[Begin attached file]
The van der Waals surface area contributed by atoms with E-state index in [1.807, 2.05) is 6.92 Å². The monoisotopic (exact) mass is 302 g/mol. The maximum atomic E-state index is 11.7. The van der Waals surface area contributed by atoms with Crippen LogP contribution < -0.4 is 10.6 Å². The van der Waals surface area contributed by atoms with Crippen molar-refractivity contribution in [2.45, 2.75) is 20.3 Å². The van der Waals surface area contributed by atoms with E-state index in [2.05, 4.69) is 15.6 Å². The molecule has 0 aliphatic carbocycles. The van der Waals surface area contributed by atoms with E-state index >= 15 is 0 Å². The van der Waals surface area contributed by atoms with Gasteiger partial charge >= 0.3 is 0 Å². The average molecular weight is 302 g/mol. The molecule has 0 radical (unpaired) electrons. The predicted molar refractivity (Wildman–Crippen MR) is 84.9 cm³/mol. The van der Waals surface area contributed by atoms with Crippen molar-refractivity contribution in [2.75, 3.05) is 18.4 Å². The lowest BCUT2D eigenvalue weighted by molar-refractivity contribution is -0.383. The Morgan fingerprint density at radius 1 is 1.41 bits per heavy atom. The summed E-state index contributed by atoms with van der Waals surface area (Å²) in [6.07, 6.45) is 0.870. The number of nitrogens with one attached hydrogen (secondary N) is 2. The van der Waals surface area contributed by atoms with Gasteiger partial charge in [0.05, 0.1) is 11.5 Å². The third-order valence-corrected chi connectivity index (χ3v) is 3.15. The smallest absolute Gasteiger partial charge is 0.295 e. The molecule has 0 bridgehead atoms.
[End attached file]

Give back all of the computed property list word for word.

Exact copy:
The van der Waals surface area contributed by atoms with E-state index in [1.807, 2.05) is 6.92 Å². The monoisotopic (exact) mass is 302 g/mol. The maximum atomic E-state index is 11.7. The van der Waals surface area contributed by atoms with Crippen LogP contribution < -0.4 is 10.6 Å². The van der Waals surface area contributed by atoms with Crippen molar-refractivity contribution in [2.45, 2.75) is 20.3 Å². The van der Waals surface area contributed by atoms with E-state index in [2.05, 4.69) is 15.6 Å². The molecule has 0 aliphatic carbocycles. The van der Waals surface area contributed by atoms with E-state index >= 15 is 0 Å². The van der Waals surface area contributed by atoms with Gasteiger partial charge >= 0.3 is 0 Å². The average molecular weight is 302 g/mol. The molecule has 0 radical (unpaired) electrons. The predicted molar refractivity (Wildman–Crippen MR) is 84.9 cm³/mol. The van der Waals surface area contributed by atoms with Crippen molar-refractivity contribution in [2.75, 3.05) is 18.4 Å². The lowest BCUT2D eigenvalue weighted by molar-refractivity contribution is -0.383. The Morgan fingerprint density at radius 1 is 1.41 bits per heavy atom. The summed E-state index contributed by atoms with van der Waals surface area (Å²) in [6.07, 6.45) is 0.870. The number of nitrogens with one attached hydrogen (secondary N) is 2. The van der Waals surface area contributed by atoms with Gasteiger partial charge in [0.05, 0.1) is 11.5 Å². The third-order valence-corrected chi connectivity index (χ3v) is 3.15. The smallest absolute Gasteiger partial charge is 0.295 e. The molecule has 0 bridgehead atoms.